For December, in which Japan has the presidency of the UN Security Council, the MAP provides recommendations on the situations in Afghanistan, Colombia, Mali, South Sudan, and Syria.
In its consideration of a report on the humanitarian and political situation, the Council should call for gender-sensitive conflict, peacebuilding and humanitarian aid strategies; protection of civilians, particularly women and girls; upholding international humanitarian law; and the full and meaningful inclusion of women in all stages of the peace process and governance. Council members facilitating the Astana peace process must ensure women’s full and meaningful participation in the negotiations and operation of the de-escalation zones. They must also exert pressure on warring parties not to adopt a militaristic approach to the issue of detainees and those who were forcibly disappeared, and instead handle this file as an utmost humanitarian emergency. They must adhere to the commitments they have made to implement Resolution 1325 (2000) and consecutive resolutions in a transparent, accountable and sustainable way. The Council must call on the Office of the Special Envoy for Syria to strengthen and enhance the role of the Syrian Women’s Advisory Board in the peace process, and ensure its framework for operation promotes accountability for human rights violations and effectively incorporates Syrian women’s voices in all respects of the process. The Council should further urge the Special Envoy to include Syrian gender experts in all expert meetings under the technical consultative process to ensure that a gender perspective is taken into account in discussions on constitutional and legal issues. Additionally, the Council should consider providing alternative venues of participation to include voices and aspirations of Syrian citizens, particularly women, in the process, enhancing the credibility as well as sustainability of the process. Given the current deadlock on the issue of accountability, Council members should support the International, Impartial and Independent Mechanism (IIIM) on international crimes committed in Syria.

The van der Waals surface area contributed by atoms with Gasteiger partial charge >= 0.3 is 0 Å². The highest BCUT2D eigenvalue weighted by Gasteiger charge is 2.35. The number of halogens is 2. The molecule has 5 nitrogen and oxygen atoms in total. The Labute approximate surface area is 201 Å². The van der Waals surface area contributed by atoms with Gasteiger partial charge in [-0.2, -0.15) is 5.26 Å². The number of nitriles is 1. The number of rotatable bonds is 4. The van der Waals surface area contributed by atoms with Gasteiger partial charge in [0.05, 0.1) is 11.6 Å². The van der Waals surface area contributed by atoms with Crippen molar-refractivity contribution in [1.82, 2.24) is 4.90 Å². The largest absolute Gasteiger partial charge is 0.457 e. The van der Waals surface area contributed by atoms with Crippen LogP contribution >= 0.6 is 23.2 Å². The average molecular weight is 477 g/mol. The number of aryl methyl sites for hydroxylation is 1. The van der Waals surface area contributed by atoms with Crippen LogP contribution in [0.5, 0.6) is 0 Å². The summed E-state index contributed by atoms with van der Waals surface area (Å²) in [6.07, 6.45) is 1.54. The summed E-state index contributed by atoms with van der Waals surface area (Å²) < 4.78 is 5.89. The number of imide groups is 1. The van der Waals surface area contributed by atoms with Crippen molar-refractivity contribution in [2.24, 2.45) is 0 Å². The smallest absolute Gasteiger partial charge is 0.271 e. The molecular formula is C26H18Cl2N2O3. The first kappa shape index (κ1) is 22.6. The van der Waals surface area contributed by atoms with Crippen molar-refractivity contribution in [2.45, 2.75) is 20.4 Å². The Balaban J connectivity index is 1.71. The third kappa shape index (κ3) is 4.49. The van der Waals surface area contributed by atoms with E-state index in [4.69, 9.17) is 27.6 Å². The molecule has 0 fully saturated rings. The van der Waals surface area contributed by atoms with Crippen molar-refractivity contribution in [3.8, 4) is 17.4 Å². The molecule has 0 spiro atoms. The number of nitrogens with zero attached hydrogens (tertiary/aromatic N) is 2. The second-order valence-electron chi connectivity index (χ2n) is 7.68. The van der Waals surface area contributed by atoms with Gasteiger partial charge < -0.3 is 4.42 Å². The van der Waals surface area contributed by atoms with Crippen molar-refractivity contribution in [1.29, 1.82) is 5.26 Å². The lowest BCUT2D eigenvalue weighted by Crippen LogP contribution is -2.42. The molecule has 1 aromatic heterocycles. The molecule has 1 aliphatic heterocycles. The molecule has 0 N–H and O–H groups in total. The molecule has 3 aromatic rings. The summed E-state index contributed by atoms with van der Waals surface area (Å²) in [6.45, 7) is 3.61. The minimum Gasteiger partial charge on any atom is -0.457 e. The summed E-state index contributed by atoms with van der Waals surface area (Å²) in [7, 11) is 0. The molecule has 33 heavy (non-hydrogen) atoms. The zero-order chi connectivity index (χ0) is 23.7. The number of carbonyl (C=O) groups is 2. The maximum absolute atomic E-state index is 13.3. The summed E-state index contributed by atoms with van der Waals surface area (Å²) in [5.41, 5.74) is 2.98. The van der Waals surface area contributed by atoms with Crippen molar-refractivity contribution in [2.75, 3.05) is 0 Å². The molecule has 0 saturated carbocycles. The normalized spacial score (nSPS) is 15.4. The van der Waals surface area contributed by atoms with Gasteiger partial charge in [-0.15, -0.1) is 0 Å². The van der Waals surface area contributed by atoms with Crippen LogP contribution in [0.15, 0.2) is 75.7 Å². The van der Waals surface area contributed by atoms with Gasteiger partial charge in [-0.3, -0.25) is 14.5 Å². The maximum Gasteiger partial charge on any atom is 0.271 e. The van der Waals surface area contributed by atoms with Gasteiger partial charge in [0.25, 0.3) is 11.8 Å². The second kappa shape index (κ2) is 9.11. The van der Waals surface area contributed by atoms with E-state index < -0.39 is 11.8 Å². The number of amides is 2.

Council members should renew the provisions in Resolution 2165 (2014) to grant UN humanitarian agencies and their implementing partners authorization to use all border crossings, ensuring unhindered delivery of humanitarian supplies to people throughout Syria, particularly in besieged and hard-to-reach areas. The Council should prioritize gender-sensitive approaches to protection of civilians in both the delivery of humanitarian assistance and the operation of de-escalation zones, to ensure that gender-specific vulnerabilities faced by civilians, particularly women and children, are not further exacerbated. In addition, Council members must maintain support to Syrian non-governmental organizations (NGOs) operating in besieged areas to ensure uninterrupted delivery of humanitarian assistance to Syrian people in the event of a breach in the de-escalation zones agreement. Council members should further support programs that promote sustainable livelihoods for Syrian people, reduce vulnerability and enhance community resilience, particularly in besieged areas. Finally, Council members should request further information about the issue of increasing forced displacement of civilians and demographic changes in besieged areas as part of a “local agreement” between the government and local representatives, as well as measures undertaken to ensure the safe and voluntary return of refugees and IDPs.